How are we evaluating the impact of new care models on how people feel in Wessex
Darnton P, Liles A, Matheson-Monnet C, Sibley A. How are we evaluating the impact of new care models on how people feel in Wessex. Research paper, November 2017
Report of the development and validation of the Personal Wellbeing Score
Benson T, Sladen J, Liles A, Potts H. Personal Wellbeing Score (PWS) – a short version of ONS4, testing and validation in social prescribing. Research Paper 17/03, October 2017
Report of the development and validation of the Health Confidence Score
Benson T, Bowman C, Sladen J, Liles A, Potts HWW. Health Confidence Score (HCS) – Development and Validation. Research Paper 17/02 September 2017
This paper introduces eight different services providing social prescribing in Wessex and describes our work to understand and evaluate the impact they are having, to support their development.
Liles A, Darnton P. Social Prescribing in Wessex: Understanding its impact and supporting spread. Wessex AHSN May 2017.
The first publication on howRu, describing why and how it was developed for routine use. It includes results from 2,750 people with long term conditions. The correlation of summary scores for howRu and the SF-12 health survey was high (r=0.81).
Benson T, Whatling J, Arikan S, Sizmur S, McDonald D, Ingram D: Evaluation of a new short generic measure of HRQoL: howRu. Informatics in Primary Care 2010; 18:89-101.
This describes the development and purposes of the howRwe patient experience measure. It includes a case study of a service improvement project at Oxford University Hospitals, showing statistically significant improvements in promptness and organisation aspects, after the change, with no change in clinical compassion or communication aspects.
Benson T, Potts HWW. A short generic patient experience questionnaire: howRwe development and validation. BMC Health Services Research 2014, 14:499.
This presents the results of a Dutch study which explored how well the howRu and howRwe surveys capture patients’ perceptions. Patients competed the surveys and were then interviewed by a review panel of GPs, who then completed the same surveys. The correlation between the patients and the review panel for howRu was CCC=0.80; for howRwe CCC=0.57. They concluded that howRu is suitable for use clinically at the individual patient level, but howRwe is not [NB howRwe is only used as an aggregate measure].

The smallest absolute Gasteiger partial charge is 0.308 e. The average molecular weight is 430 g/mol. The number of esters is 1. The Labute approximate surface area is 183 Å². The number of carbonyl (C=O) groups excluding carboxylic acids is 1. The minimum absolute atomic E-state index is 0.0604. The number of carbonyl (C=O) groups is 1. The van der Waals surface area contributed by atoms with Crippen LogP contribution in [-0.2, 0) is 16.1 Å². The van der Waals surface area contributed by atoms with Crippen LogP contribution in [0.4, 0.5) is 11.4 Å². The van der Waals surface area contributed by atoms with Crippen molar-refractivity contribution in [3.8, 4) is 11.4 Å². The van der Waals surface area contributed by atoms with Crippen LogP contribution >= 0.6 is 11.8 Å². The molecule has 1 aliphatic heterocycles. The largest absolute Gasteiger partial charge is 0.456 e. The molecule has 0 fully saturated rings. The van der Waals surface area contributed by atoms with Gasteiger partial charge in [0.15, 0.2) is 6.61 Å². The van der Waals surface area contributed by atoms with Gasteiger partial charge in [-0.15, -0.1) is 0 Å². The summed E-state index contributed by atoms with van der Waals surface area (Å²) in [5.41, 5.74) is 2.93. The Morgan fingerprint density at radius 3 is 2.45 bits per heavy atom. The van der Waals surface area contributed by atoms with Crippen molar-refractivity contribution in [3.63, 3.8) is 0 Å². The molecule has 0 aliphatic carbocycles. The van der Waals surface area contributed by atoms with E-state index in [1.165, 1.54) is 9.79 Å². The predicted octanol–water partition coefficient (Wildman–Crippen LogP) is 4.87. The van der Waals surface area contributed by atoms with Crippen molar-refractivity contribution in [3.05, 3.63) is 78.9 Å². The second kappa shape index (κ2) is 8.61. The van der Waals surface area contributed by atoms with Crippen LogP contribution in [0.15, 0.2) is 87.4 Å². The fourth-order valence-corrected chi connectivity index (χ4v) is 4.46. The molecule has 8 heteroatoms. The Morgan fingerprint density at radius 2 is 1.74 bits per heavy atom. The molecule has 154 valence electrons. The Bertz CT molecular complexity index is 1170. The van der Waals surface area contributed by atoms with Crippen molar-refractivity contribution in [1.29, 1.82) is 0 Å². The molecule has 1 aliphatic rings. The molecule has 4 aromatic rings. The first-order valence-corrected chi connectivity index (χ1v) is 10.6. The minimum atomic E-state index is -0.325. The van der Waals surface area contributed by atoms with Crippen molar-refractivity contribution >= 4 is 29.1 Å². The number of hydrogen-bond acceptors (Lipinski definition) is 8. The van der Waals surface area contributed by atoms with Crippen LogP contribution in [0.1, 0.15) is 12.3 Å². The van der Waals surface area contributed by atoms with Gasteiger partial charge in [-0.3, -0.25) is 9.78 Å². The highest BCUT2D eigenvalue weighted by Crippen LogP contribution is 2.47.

Hendriks SH, Rutgers J, van Dijk PR, Groenier KH, Bilo H, Kleefstra N, Kocks JWH, van Hateren KJJ, Blanker MH. Validation of the howRu and howRwe questionnaires at the individual patient level. BMC Health Services Research 2015, 15:447.
This compares the outcomes of hip and knee replacement surgery as measured by howRu (n=116) and EQ-5D (n=59,036), with both cohorts using the Oxford Hip and Knee scores as a common comparator. Outcome is the difference between the score prior to surgery and six months after surgery. The correlation of outcome between howRu and the Oxford scores was higher than that of EQ-5D (Hips howRu r=0.77, EQ-5D r=0.64; Knees howRu r=0.86, EQ-5D r=0.59).
Benson T, Williams DH, Potts HWW. Performance of EQ-5D, howRu and Oxford hip & knee scores in assessing the outcome of hip and knee replacements. BMC Health Services Research 2016; 16:512
This summarises the results of a direct comparison of howRu and EQ-5D in 116 patients at a cardiovascular out-patient clinic. howRu is shorter than EQ-5D, with better readability statistics, a higher completion rate, a wider range of states used and a smaller ceiling effect. The correlation between howRu and EQ-5D (r=0.70) is similar to those of other validated instruments with EQ-5D.
Benson T, Potts H, Whatling J, Patterson D. Comparison of howRu and EQ-5D measures of health-related quality of life in an outpatient clinic. Informatics in Primary Care 2013; 21 (1) 12-17.
This describes the methods used and results from in 360 care homes in UK, Australia and New Zealand. Staff reported on 19,202 residents; 10,327 residents self-reported as well as 6,966 visitors. Residents with higher howRu scores reported better experience too. This demonstrated the practicality of measuring health status and experience at scale in care homes. The measures are simple to use, yet provide results that clearly discriminate between different homes, groups of residents and their experience.
Benson T, Bowman C. Health-Related Quality of Life and Patient Experience in Care Homes: A study in Three Countries. Medicine 2.0 London, Sept 2013.
This summarises the development of howRu and suggests how a holistic approach to natural language understanding (sentic computing) can supplement tools such as howRu in measuring quality and outcomes in health-care.
Cambria E, Benson T, Eckl C, Hussain A. Sentic PROMs: Application of sentic computing to the development of a novel unified framework for measuring health-care quality. Expert Systems with Applications 2012 39: 10533–10543.